Our Services - Preventive Dentistry

Why We Care for Baby Teeth?

A generation ago many of our parents felt there was no need to care for "baby" teeth because they "fall out anyway." Today, being better informed, we realize the importance of the "baby" or primary teeth. The health and preservation of the primary teeth is in fact not only important but necessary. They are vital for:

  1. Holding space for the permanent teeth which are developing underneath
  2. Chewing
  3. Comfort
  4. Appearance
  5. Proper speech

The shedding of the primary teeth usually takes place from ages 6-13. By age nine most of the front teeth have been lost and replaced by permanent teeth. Beginning around age ten the primary molars loosen, and by age thirteen they too will have been replaced. At age six the first permanent molar erupts just behind the last primary molar. Because its emergence is not associated with the shedding of teeth, it is often mistaken for a primary tooth and sometimes neglected.


When the process of normal shedding does not occur naturally children and parents both can suffer. A decayed primary tooth which is neglected will eventually cause discomfort. This discomfort can:

  1. Prevent a child from eating properly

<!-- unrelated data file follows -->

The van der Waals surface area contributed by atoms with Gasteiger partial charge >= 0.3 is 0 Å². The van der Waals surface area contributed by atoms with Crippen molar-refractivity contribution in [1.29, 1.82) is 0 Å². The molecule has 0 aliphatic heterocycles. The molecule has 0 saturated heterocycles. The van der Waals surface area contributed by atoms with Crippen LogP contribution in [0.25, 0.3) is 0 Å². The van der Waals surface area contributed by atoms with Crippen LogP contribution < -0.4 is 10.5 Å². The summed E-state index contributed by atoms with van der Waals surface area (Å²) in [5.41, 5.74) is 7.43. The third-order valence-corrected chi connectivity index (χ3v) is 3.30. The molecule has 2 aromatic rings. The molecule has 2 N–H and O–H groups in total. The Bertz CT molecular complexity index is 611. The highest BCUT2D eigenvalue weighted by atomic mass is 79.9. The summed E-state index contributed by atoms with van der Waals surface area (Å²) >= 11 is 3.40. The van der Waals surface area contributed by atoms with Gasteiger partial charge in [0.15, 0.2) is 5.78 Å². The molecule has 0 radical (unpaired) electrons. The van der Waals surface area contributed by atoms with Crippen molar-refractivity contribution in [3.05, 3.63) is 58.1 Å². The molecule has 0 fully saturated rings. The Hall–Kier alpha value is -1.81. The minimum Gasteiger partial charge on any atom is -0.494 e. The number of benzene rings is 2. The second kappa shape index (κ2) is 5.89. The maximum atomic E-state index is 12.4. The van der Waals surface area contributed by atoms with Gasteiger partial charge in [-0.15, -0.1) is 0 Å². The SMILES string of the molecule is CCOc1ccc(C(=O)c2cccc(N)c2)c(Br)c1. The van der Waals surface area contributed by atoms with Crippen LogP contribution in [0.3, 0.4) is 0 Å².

2. Ruin a good disposition
  3. Interfere with sleep
  4. Make concentration on schoolwork difficult
  5. Make dental work more complicated


A decayed primary tooth which is neglected may become infected. This infection can:

  1. Cause swelling of the face and neck
  2. Produce fever
  3. Damage the permanent tooth which is developing under the primary tooth
  4. Spread to other parts of the body


Primary teeth should be highly valued.


Sealants should be used as part of a child's total preventive dental care. Dental sealants are thin plastic coatings which are applied to the chewing surfaces of the molars (back teeth). Most tooth decay in children and teens occurs in these surfaces. Sealants cover the chewing surfaces to prevent decay. Sometimes applying sealants does not require drilling or removing tooth structure. It is an easy three-step process: The tooth is cleaned. A special conditioning gel is rubbed gently on the tooth and is washed off. Finally, the sealant is painted on the tooth and cured with a special light. One sealant application can last for as long as 5 to 10 years. Sealants should be checked regularly, and reapplied if they are no longer in place.

Children and adults at high risk of dental decay may benefit from using additional fluoride products, including dietary supplements (for children who do not have adequate levels of fluoride in their drinking water), mouth rinses, and professionally applied gels and varnishes.